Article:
The move has been touted as a “game changer” for high-risk sectors like finance and government, which are traditionally kept from storing critical data outside of Australia. The introduction of Amazon-hosted services in Australia is thought to have been spurred by those concerns, providing local companies with the ability to store data in local facilities rather than data centres in the US, Singapore or Europe.

But lawyers told The Australian Financial Review the move will not immunise local companies from subpoenas issued by US courts or regulators. “The fact that Amazon holds data in Australia makes no difference to its obligation to … Read more

Deloitte lance un concours étudiant sur le big data

Jusqu’au mois de janvier, 70 étudiants de Télécom SudParis, encadrés par le cabinet d’audit et de conseil Deloitte, vont plancher sur les risques et les bénéfices liés au déploiement de ces nouvelles solutions.

12 November 2012 – Alors que les experts du big data mettent en garde contre le risque de pénurie de profils spécialisés, Deloitte décide de prendre le taureau par les cornes et lance un défi sur le thème aux étudiants de Télécom SudParis. « L’objectif est de les former à une problématique d’avenir – les risques, les contraintes et les bénéfices liés au déploiement d’une solution big data – et de détecter des talents », explique Nicolas Barbier, Manager Conseil Technology Advisory au sein du cabinet.

Pour les 70 étudiants de la majeure « Ingénierie et systèmes d’information » participant au défi, le programme s’annonce chargé. « Ce qu’on leur demande, après leur avoir fourni des premières pistes, bien sûr, c’est de réaliser un tour d’horizon du big data, de développer des méthodologies de mise en œuvre et de trouver de nouvelles études de cas »Read more

How The Feds Drive Cloud Innovation

12 November 2012 – The coolest cloud computing application in the world — and in our solar system — comes from NASA. The space agency is using commercial cloud services to process the digital images being transmitted to Earth from the Curiosity rover as it searches for signs of life on Mars.

Those images, taken by 17 cameras mounted to the six-wheel, SUV-like rover, are an incredible scientific trove, stored and managed by Amazon Web Services. The most recent images show the rover’s robotic arm taking the first scoops of Martian soil for analysis. NASA’s Jet Propulsion Lab is using a variety of Amazon services — EC2, S3, SimpleDB, Route 53, CloudFront, Relational Database Service, Simple Workflow, CloudFormation, Elastic Load Balancing–to make this happen. And the images are available not just to NASA scientists, but to you and me as well. “The public gets access as soon as we have access,” says Khawaja Shams, manager of data services at JPL.

For more from InformationWeek click here.

Read more

Le Big Data, nouvel outil dans la campagne présidentielle américaine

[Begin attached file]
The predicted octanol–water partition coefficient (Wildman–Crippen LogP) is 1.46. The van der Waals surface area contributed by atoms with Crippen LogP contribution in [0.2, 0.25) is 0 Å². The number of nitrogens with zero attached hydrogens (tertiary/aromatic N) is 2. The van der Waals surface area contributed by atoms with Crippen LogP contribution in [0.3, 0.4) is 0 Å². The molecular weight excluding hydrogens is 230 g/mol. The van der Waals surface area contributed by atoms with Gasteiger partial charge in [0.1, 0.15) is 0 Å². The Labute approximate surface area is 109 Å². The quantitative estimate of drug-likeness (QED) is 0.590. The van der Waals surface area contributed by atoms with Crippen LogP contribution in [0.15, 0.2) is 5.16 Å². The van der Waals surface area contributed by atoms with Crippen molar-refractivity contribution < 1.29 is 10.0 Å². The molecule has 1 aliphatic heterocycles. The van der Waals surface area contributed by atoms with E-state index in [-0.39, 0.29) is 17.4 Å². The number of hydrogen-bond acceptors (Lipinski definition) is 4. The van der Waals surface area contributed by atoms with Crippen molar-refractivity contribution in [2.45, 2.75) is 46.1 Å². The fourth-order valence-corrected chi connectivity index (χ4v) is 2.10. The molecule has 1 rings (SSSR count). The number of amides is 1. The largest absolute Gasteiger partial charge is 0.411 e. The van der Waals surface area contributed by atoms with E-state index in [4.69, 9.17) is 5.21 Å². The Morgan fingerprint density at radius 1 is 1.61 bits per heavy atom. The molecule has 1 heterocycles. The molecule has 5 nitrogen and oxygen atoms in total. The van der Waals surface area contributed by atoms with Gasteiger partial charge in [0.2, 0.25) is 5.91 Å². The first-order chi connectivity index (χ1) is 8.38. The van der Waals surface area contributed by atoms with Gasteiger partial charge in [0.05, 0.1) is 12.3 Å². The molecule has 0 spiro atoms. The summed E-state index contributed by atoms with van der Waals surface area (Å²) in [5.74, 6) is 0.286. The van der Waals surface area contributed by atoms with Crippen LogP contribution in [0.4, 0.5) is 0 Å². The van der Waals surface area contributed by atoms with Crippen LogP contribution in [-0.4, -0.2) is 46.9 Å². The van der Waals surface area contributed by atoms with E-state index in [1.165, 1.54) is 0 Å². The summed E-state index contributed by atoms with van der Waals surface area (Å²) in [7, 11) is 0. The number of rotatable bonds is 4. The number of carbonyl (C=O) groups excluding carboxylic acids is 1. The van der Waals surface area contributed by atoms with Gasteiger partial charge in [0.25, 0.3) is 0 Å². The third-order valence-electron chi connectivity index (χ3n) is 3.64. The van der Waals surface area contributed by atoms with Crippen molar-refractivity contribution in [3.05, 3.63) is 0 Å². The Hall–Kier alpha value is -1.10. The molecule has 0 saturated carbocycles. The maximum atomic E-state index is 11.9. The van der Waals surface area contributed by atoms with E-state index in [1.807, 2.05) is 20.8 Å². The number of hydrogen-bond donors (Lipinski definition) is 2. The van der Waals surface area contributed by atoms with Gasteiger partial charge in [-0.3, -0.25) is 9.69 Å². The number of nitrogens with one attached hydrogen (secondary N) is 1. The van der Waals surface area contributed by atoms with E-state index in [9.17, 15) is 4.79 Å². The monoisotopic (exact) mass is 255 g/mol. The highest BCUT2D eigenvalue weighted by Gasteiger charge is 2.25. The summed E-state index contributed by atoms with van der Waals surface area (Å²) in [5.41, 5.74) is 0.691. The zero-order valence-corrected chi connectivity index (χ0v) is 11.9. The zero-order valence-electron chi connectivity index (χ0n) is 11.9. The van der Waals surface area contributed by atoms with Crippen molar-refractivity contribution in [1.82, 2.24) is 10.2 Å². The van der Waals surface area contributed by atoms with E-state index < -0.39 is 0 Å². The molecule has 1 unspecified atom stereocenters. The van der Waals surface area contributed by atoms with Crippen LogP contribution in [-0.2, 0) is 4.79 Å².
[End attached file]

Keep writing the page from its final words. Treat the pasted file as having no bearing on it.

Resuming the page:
6 Novembre 2012 – Quoi de mieux qu’un contexte d’élection présidentielle pour faire parler les Big Data ? Alors que les Etats-Unis élisent leur prochain président, Microstrategy et SAP, deux cadres du segment de l’analyse des données en volume, recueillies notamment sur les réseaux sociaux, ont décidé d’illustrer les capacités de leur technologie respective en livrant des indicateurs sur l’électorat de chacun des deux candidats, Barack Obama et Mitt Romney. Le Big Data s’invite ainsi dans la campagne électorale, aux côtés des sondages, qui pour le coup prennent un coup de vieux.

« Les observateurs, tout comme les équipes des deux candidats, se reposent encore sur des méthodes classiques et laborieuses lorsque se pose la question de l’indice de popularité des candidats : celles des sondages, généralement menés par téléphone, oubliant du coup les personnes dont le numéro n’est pas référencé », note notre confrère allemand Süddeutsche Zeitung. Une méthode conventionnelle ? Trop. L’analyse des réseaux, et ainsi que celle des Big Data que ces nouveaux média génèrent, viennent ainsi apporter des indices, plus ou moins précis, à partir de … Read more

Cloudonomics: The Economics of Cloud Computing

1 November 2012 –  We receive scores of white papers on the cloud.  It is hard to plow through them all.  But here is one from Rackspace, from its CloudU™ which is a comprehensive Cloud Computing training and education curriculum developed by industry analyst Ben Kepes. We have been fortune enough to go through some of the units.

In this PDF Rackspace addresses the many reasons for organizations to move from traditional IT infrastructure to Cloud Computing. One of the most cited benefits is the economics of the Cloud. Yet while many people point out the cost savings that Cloud Computing brings to an organization, Rackspace believes attention should be drawn to four distinct mechanisms through which these cost savings are generated:
•By lowering the opportunity cost of running technology
•By allowing for a shift from capital expenditure to operating expenditure
•By lowering the total cost of ownership (TCO) of technology
•By giving organizations the ability to add business value by renewed focus on core activities

They detail these four mechanisms and introduce several case studies and examples to show

Read more